More Telework Also Means More Porn — And That's Good News For Hackers Working from home can make employees more vulnerable to hackers — especially if they're browsing websites they wouldn't visit when the boss is watching.
NPR logo More Telework Also Means More Porn — And That's Good News For Hackers

More Telework Also Means More Porn — And That's Good News For Hackers

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A hand hovers over a computer keyboard.
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The coronavirus has infected more than 450,000 people worldwide, and now cybersecurity experts are warning the pandemic could take a toll on computer systems, as well.

Many companies that usually handle sensitive information in their offices are now telling employees to work from home. And that can make them more vulnerable to hackers — especially if workers browse certain websites they wouldn't visit when the boss is watching.

In other words, porn.

Porn is one of hackers' favorite tools, and it may be more effective if a company's employees decide that what's typically NSFW — not safe for work — is safe for working from home during the coronavirus outbreak.

"I mean, adult sites have always been in the Top 3 categories of websites hosting malicious content," said Tyler Moffitt, senior threat research analyst at the cybersecurity firm Webroot. "So, yeah, I would say that is a reasonable assumption — that we're going to see an increase, due to porn at home. You know, these cybercriminals are seizing on this opportunity during a difficult time of pandemic."

The website Pornhub reports traffic is indeed spiking during the outbreak.

But virtual voyeurs aren't the only only ones at risk of being hacked. The simple act of working at home can put a target on your back, according to Tom Kellermann, head of cybersecurity strategy at the software company VMware.

"There has been a dramatic increase in cybercrime and cyberattacks over the past two weeks, targeting Americans, as the greater hacker community of the world appreciates that Americans are now working outside of their corporate firewalls," he said.

Kellerman notes corporate firewalls can extend to workers' homes through virtual private networks, or VPNs, that some companies have designed to make remote work more secure.

Still, hackers can prey on fear and desperation, according to Peter Bauer, chief executive of Mimecast.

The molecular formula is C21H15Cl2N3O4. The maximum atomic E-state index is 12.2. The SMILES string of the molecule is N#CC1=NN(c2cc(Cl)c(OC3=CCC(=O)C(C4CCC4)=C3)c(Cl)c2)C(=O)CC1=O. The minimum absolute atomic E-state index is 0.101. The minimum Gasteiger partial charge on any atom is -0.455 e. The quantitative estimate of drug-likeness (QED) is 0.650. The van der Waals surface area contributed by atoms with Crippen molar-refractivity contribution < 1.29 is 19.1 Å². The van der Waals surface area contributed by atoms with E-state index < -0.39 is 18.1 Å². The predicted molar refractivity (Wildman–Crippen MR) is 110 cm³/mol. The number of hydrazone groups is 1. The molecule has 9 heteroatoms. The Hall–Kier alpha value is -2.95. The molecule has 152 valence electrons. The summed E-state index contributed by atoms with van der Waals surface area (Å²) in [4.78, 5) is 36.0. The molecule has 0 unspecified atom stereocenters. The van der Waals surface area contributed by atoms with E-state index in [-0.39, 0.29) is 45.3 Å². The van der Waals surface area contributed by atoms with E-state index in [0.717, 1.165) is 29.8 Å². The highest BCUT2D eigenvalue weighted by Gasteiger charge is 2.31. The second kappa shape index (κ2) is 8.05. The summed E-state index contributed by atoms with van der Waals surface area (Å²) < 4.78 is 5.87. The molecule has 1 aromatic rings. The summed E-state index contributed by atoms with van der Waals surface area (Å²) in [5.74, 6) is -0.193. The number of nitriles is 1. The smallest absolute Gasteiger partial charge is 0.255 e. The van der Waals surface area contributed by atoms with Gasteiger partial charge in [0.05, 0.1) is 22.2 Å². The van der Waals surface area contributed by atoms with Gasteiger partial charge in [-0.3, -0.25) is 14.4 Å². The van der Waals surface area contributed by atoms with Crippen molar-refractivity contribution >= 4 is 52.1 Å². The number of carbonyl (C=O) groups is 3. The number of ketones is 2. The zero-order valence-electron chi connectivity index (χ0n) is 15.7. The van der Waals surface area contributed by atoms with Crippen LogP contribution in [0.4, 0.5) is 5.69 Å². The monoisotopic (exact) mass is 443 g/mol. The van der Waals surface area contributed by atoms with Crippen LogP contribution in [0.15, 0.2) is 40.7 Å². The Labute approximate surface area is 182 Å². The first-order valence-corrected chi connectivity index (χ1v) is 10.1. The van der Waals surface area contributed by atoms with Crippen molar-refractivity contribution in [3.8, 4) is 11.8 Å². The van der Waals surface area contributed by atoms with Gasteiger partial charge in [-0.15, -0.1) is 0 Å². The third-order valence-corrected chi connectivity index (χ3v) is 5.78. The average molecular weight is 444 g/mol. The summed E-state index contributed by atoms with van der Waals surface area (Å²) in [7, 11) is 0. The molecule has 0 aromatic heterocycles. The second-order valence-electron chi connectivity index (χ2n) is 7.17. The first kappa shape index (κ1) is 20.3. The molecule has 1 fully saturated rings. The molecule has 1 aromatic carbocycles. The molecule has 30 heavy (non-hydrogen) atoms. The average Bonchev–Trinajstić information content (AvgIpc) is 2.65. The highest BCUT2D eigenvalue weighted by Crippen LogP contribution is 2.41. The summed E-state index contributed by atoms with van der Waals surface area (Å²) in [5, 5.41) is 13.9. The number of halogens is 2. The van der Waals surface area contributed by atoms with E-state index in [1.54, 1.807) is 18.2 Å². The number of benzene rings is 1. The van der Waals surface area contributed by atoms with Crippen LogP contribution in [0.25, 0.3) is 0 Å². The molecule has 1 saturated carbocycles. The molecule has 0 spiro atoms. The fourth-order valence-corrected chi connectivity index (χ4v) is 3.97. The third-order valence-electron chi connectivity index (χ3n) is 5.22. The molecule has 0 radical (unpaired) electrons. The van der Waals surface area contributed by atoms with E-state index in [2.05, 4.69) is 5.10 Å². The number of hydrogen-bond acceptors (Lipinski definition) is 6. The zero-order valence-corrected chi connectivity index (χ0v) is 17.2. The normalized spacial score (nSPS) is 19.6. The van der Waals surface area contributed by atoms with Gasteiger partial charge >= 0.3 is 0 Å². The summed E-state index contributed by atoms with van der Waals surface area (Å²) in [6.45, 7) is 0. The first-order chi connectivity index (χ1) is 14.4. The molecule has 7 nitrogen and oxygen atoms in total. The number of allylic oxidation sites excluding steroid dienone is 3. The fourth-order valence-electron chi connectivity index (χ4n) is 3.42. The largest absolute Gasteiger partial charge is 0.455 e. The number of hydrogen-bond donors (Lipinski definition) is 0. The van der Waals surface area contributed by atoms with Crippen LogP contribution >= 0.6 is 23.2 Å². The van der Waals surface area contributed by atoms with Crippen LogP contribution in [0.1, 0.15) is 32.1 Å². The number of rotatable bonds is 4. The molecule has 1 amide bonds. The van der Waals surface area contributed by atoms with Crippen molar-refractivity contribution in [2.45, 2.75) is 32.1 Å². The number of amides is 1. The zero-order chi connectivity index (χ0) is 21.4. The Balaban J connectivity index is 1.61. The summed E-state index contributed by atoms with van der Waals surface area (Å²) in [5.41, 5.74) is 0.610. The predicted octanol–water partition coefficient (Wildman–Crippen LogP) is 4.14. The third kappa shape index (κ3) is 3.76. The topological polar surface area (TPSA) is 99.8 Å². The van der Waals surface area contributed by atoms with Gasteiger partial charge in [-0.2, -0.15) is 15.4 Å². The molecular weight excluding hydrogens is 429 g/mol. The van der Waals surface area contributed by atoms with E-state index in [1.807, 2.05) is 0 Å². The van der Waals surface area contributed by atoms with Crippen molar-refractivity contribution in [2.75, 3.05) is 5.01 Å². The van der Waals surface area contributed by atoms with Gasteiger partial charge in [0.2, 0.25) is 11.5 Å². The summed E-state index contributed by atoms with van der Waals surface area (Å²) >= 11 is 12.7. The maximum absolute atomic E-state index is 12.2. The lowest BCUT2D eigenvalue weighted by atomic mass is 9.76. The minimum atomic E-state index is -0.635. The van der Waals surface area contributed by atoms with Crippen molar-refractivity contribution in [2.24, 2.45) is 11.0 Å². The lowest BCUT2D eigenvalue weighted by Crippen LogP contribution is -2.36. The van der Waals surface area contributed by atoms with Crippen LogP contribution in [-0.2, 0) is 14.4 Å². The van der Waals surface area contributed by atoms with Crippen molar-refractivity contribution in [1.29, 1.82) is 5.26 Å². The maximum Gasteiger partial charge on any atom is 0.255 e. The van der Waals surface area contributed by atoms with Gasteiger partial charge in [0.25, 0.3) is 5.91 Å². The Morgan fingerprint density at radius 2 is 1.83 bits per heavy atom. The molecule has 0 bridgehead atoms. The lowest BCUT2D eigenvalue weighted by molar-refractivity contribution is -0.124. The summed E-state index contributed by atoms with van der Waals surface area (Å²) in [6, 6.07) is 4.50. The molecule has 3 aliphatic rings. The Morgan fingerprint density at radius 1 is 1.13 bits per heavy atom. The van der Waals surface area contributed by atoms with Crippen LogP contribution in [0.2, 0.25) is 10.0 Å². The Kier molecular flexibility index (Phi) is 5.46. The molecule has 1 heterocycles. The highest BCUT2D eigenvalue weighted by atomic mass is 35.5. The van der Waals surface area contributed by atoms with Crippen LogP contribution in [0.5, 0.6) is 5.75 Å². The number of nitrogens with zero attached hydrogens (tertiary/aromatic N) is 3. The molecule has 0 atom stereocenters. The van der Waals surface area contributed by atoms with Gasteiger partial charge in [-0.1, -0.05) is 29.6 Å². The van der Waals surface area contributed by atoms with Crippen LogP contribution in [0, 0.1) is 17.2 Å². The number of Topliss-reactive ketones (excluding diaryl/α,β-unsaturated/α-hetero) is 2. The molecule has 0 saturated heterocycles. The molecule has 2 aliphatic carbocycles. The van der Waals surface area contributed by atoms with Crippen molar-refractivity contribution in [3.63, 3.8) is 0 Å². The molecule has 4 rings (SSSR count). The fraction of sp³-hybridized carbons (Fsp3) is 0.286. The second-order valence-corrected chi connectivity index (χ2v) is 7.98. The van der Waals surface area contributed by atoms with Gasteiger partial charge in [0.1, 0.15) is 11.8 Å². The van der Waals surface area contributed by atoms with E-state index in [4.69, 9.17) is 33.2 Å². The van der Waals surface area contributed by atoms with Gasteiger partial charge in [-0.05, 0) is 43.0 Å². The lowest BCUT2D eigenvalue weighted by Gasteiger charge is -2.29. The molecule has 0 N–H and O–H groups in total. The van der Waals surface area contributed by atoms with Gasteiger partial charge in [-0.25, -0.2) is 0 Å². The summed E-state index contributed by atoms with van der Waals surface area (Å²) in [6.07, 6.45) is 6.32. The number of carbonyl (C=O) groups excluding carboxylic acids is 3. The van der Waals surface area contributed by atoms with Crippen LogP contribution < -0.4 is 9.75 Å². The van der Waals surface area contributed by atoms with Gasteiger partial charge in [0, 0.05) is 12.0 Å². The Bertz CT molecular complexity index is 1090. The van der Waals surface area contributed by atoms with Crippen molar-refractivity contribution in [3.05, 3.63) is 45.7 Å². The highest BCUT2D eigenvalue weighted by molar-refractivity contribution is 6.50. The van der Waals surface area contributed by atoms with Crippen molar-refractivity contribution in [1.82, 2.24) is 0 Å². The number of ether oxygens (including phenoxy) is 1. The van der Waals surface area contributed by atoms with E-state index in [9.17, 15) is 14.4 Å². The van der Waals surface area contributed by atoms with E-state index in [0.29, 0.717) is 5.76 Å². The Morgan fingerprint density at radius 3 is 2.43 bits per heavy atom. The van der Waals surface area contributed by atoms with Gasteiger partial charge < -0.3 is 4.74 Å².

"We're seeing things like scams going out via email that are posing as Costco, luring people in to be able to stock up on emergency things," he said.

Hackers don't really want to sell toilet paper and Purell, obviously. Bauer also warns against emails purporting to be from the federal government, offering coronavirus relief checks if you share your bank info.

Bauer points out that some hackers may be more active now because they're feeling desperate, too. Many have day jobs — or, at least, they did before the outbreak — "and I dare say there are an awful lot of hackers whose own daily lives have been interrupted, and they're spending a lot more time sitting behind computers, trying to figure out how to make their money that way," he says.

Bauer predicts aggressive hacking efforts will continue for at least a few more weeks.

There's no perfect defense against hacks, but workers can lower their risk by practicing something called "digital hygiene," said Andy Ellis, chief security officer of Akamai Technologies.

"At the same time that every time you walk into the bathroom you should wash your hands for 20 seconds and scrub and take that good time, you need to do the same thing when you're working in the electronic world," he says.

Good digital hygiene can include cleaning old documents out of your Dropbox or Google Drive, so they're not just sitting there if your account is compromised, according to Ellis. Routinely changing passwords can help, too, and experts recommend using work-issued devices for business whenever possible, since personal devices may have weaker protections.

And there's this tip: Stay off porn sites.